To reduce persistently high inflation, the Federal Reserve announced a third consecutive "jumbo" 0.75 percentage point rate hike Wednesday, further increasing the cost of debt for credit cards, vehicle financing and other loans.
The fifth-straight increase to the federal funds rate brings it to a range of 3% to 3.25%, the highest it's been since 2008. Typically, rate increases come in 25 basis point increments, but the Fed has been using supersized hikes to curb the rate of inflation, which is currently up 8.3% year over year — well above its benchmark target of 2%.
By increasing its key interest rate, the central bank discourages spending, which can reduce inflation for the prices for goods and services. However, the downside to each rate hike is increased monthly debt costs for Americans.
Here are four things that will likely get more expensive.
Fed rate hikes affect your credit card's annual percentage rate (APR), which determines how much interest you pay for any outstanding debt not paid off by the end of the month.
When the rate hikes began in early 2022, average APRs were close to 16% and have since climbed to just over 18%. With today's increase, the average credit card APR could reach closer to 19%, according to financial services site Bankrate.com.
In that case, for a credit card balance of $5,000 with an APR of 19%, you'd pay an additional $1,197 in interest costs compared to an APR of 16%, if you only made the minimum payment each month.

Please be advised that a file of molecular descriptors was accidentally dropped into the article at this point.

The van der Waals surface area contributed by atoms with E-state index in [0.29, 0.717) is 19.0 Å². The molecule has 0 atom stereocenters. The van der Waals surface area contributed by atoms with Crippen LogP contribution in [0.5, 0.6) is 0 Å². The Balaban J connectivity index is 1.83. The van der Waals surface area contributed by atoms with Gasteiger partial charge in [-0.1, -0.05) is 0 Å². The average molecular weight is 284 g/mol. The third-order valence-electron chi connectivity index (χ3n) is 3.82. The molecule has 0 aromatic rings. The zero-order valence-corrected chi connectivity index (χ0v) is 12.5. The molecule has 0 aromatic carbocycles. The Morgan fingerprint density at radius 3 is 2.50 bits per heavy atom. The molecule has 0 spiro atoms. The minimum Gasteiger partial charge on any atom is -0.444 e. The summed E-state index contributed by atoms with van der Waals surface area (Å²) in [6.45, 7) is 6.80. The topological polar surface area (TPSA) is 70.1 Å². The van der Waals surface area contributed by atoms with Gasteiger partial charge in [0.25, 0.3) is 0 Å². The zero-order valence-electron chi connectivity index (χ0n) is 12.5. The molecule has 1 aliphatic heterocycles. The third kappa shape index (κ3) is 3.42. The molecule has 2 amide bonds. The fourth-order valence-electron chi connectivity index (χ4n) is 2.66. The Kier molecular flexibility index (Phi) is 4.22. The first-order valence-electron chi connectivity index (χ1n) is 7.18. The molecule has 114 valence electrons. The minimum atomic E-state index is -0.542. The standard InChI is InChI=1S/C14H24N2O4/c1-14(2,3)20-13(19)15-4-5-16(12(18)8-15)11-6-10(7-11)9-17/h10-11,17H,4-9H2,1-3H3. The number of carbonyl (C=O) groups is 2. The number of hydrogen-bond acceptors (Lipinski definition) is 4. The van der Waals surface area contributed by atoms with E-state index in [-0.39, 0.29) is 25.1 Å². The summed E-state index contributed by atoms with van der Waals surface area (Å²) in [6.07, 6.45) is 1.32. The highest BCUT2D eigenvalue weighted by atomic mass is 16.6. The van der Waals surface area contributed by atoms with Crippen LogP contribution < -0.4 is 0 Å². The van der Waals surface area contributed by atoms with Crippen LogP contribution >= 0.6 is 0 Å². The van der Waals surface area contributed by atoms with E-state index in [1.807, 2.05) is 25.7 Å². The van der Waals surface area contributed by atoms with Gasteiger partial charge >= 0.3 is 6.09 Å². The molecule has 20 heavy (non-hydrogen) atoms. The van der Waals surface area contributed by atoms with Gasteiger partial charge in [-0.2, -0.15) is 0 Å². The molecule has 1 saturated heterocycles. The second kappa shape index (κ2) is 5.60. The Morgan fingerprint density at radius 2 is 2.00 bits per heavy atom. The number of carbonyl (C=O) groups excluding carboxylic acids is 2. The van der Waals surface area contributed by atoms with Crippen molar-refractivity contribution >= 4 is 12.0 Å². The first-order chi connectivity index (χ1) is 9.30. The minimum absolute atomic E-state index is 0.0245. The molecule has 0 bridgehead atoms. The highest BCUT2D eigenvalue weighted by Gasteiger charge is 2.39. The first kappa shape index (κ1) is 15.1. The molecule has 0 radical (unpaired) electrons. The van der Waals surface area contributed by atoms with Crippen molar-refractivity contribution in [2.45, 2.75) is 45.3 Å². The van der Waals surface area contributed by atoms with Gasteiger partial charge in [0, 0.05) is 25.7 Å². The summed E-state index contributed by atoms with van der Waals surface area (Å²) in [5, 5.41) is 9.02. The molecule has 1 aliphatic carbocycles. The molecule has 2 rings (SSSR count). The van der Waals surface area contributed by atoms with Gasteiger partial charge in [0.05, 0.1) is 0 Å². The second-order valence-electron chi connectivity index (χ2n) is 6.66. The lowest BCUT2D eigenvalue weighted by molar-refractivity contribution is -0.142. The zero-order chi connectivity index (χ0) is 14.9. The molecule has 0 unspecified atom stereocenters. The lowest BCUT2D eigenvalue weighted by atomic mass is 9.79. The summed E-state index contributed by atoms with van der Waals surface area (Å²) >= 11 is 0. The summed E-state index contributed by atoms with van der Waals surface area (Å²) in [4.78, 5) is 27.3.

Federal funds rate hikes don't affect fixed-rate car loans already in place. However, they do increase interest costs for new auto loans, or those with variable-rate financing.
At the start of 2022, the average interest rate on a 60-month new car loan was 3.85%. But with today's increase, the interest rate could nudge up closer to 5.5% to 5.75%, says Bankrate's chief financial analyst Greg McBride. That works out to about an extra $31 per month in auto financing payments, for a $35,000 new car.
If you have a fixed-rate mortgage, rising interest rates will have no impact on your loan. However, if you get a new mortgage or have a variable-rate mortgage, your monthly payments could increase.
Mortgage rates tend to rise with rate hikes, but they are more directly influenced by the bond market. Since early 2022, mortgage rates have climbed from 3% to over 6%, increasing the monthly costs on a 30-year fixed-rate $400,000 mortgage with a 20% down payment by a whopping $569.
The one silver lining is that today's widely anticipated rate increase might already be baked into current mortgage rates, meaning they might not climb much further based on today's announcement. Mortgage rate forecasts for the remainder of the year are a mixed bag, with many suggesting that rates will level off.
Expect increased costs for variable-rate loans like personal loans and home equity lines of credit (HELOC).
In early 2022, HELOC interest rates were averaging more than 4%, but that rate has since climbed to 6.51%, per Bankrate.com. With the rate hike, the average rate could increase to something closer to 7.25%, says McBride.
How much you'll pay vary widely based on your lender, the size of the loan and your credit score.
Correction: The Federal Reserve announced an interest rate hike of 0.75 percentage point. An earlier version misstated the increase.